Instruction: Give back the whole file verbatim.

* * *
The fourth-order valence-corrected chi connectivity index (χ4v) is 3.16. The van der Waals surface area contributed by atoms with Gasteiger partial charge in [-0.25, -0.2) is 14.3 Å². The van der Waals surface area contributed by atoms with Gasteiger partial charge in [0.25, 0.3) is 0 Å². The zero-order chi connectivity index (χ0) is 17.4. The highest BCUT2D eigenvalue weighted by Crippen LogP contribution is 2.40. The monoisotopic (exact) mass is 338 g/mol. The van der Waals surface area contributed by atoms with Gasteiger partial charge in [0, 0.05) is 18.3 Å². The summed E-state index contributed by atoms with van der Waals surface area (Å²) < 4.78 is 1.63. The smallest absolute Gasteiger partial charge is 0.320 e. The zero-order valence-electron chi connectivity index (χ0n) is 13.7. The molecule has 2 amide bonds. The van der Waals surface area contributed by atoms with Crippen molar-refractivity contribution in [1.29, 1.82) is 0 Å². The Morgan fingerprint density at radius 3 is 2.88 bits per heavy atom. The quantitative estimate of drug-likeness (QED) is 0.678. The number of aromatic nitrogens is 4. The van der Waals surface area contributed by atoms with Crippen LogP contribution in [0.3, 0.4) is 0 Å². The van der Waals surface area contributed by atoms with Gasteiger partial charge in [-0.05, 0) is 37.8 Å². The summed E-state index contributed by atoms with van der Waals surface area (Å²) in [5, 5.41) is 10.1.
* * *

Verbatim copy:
The fourth-order valence-corrected chi connectivity index (χ4v) is 3.16. The van der Waals surface area contributed by atoms with Gasteiger partial charge in [-0.25, -0.2) is 14.3 Å². The van der Waals surface area contributed by atoms with Gasteiger partial charge in [0.25, 0.3) is 0 Å². The zero-order chi connectivity index (χ0) is 17.4. The highest BCUT2D eigenvalue weighted by Crippen LogP contribution is 2.40. The monoisotopic (exact) mass is 338 g/mol. The van der Waals surface area contributed by atoms with Gasteiger partial charge in [0, 0.05) is 18.3 Å². The summed E-state index contributed by atoms with van der Waals surface area (Å²) < 4.78 is 1.63. The smallest absolute Gasteiger partial charge is 0.320 e. The zero-order valence-electron chi connectivity index (χ0n) is 13.7. The molecule has 2 amide bonds. The van der Waals surface area contributed by atoms with Crippen molar-refractivity contribution in [1.29, 1.82) is 0 Å². The Morgan fingerprint density at radius 3 is 2.88 bits per heavy atom. The quantitative estimate of drug-likeness (QED) is 0.678. The number of aromatic nitrogens is 4. The van der Waals surface area contributed by atoms with Crippen LogP contribution in [0.3, 0.4) is 0 Å². The van der Waals surface area contributed by atoms with Gasteiger partial charge in [-0.05, 0) is 37.8 Å². The summed E-state index contributed by atoms with van der Waals surface area (Å²) in [5, 5.41) is 10.1.